"It goes without saying that we look forward to rebutting these unsupported charges in court," Bonds' defense attorney Mike Rains said. "We will no doubt have more specific comments in the very near future once we have had the opportunity to actually see this indictment that took so long to generate."

Bonds had been widely suspected of using steroids, particularly during the years 1999 to 2002, when his power numbers increased and he broke Mark McGwire's single-season home run record by hitting 73 during the 2001 season. Though most peformance-enhancing drugs were illegal to procure in the U.S. without a prescription at the time, they were not explicitly banned in baseball, which began testing at the Major League level on an anonymous survey basis in 2003.

As part of the BALCO investigation, the feds seized all the urine samples accumulated that season. And it may be a positive sample attributed to Bonds that the grand jury is using as the crux of this indictment.

Drug Policy in Baseball

Baseball now tests for any performance-enhancing drug banned by the federal government. And according to terms of the program, any player testing positive for the first time is suspended for 50 games.

"We currently have a testing program that is as good as any in professional sports, and the program is working," Selig said. "We continue to fund research to find an efficacious test for HGH and have banned amphetamines from our sport. We will continue to work diligently to eradicate the use of all illegal performance-enhancing substances from the game."

Bonds, 43, has never admitted using steroids, and in fact, denied doing so in a recent interview with NBC's Jim Gray, saying, "That's not true. That's not right and it's not fair to me."

Bonds was told by the Giants in September that his 15-year reign with the team was over and he would not be asked back. After the World Series, he filed for free agency and was hoping to play again next season.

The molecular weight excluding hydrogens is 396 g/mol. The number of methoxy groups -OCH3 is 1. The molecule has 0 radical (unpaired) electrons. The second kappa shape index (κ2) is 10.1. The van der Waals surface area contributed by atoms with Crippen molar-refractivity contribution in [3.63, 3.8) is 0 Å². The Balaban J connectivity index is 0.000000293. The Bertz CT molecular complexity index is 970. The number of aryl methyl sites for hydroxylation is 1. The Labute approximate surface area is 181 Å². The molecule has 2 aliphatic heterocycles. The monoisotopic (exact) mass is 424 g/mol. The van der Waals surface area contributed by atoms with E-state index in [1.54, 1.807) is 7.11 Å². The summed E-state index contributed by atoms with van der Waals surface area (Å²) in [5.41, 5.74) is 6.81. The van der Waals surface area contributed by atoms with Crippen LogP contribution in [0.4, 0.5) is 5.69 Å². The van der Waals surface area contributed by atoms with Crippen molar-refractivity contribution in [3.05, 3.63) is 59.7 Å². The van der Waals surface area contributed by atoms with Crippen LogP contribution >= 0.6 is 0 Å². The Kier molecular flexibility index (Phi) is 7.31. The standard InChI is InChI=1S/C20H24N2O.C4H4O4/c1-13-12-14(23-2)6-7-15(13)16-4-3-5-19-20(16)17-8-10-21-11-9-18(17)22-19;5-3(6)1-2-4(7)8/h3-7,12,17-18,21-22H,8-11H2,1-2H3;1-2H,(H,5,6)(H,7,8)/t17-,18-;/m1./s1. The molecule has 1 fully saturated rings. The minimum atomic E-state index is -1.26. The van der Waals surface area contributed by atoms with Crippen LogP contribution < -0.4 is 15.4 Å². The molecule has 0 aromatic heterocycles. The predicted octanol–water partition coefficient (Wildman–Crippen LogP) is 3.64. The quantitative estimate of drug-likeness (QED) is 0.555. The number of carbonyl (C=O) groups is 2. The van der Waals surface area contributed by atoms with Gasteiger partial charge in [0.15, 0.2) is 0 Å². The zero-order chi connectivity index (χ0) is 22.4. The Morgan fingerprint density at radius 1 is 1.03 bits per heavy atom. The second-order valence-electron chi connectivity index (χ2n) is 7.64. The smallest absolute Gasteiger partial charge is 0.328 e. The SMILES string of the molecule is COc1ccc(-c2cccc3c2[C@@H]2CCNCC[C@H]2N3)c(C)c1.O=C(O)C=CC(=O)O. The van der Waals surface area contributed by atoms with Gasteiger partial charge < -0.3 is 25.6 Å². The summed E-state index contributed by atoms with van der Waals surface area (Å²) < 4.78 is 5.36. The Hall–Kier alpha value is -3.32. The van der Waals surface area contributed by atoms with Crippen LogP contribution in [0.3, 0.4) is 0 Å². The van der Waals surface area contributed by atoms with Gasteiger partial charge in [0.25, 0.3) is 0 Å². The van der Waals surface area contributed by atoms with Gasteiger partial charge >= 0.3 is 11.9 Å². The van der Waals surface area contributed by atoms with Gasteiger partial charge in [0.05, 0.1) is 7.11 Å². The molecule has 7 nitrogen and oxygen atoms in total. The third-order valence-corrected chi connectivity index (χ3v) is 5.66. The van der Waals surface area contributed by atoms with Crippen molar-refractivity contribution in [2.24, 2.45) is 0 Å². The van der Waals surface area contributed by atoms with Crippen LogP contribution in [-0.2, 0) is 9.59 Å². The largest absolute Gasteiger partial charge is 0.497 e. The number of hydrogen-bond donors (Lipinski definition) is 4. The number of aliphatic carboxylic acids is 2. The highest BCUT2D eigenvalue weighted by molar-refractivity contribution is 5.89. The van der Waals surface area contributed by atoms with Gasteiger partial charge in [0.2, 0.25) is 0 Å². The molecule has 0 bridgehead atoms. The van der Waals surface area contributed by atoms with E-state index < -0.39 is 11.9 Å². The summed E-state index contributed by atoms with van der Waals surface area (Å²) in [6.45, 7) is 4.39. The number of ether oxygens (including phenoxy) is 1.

The Giants released a statement on Thursday saying it was "a very a sad day."

"For many years, Barry Bonds was an important member of our team and is one of the most talented baseball players of his era," the statement read. "These are serious charges. Now that the judicial process has begun, we look forward to this matter being resolved in a court of law."

The Hall of Fame currently has an exhibit dedicated to Bonds' record-breaking 756th home run, which he hit in August.

"As a historic museum, we have no intention of taking the exhibit down," Hall vice president Jeff Idelson said.

The steroid issue has hovered like a shroud over Bonds for years.

He testified in front of the original BALCO grand jury in December 2003, and from that testimony perjury suspicions grew. When the transcript was illegally leaked to the San Francisco Chronicle, Bonds said he may have unknowingly used topical steroids called "the cream" and "the clear." Bonds said he thought the substances were arthritis balm and flaxseed oil.

Bonds was one of several baseball players who were subpoenaed by that grand jury, including Gary Sheffield, now of the Tigers, and Jason Giambi of the Yankees.

Giambi's testimony, in which he admitted injecting himself with steroids, was also leaked to the Chronicle. This season, after he vaguely reiterated that admission to USA Today, Giambi was brought in front of attorneys for the Commissioner's Office. Under the threat of suspension from Selig, Giambi agreed to appear before Mitchell, who is now wrapping up his investigation after 19 months.

Giambi is the only active player known to testify in front Mitchell.

The Bonds indictment comes at a time when Major League Baseball is at it's zenith in popularity, setting records this season in gross revenue ($6 billion) and attendance (79.5 million). It also comes at a time when nine former or active players, including Gary Matthews Jr. of the Angels and Rick Ankiel of the Cardinals, have been named in reports about the purchase of steroids, testosterone and HGH through clinics in the south or pharmacies doing business on the Internet.

That probe, which is not linked to the BALCO case, has been conducted for the past two years by the Albany, N.Y., district attorney.

Bonds, though, is the first baseball player to be criminally indicted on steroid-related charges.

President Bush, a former baseball team owner who has spoken against steroid use, is "very disappointed to hear this," said White House spokesman Tony Fratto. "As this case is now in the criminal justice system, we will refrain from any further specific comments about it. But clearly this is a sad day for baseball."

Barry M. Bloom is a national reporter for MLB.com. This story was not subject to the approval of Major League Baseball or its clubs.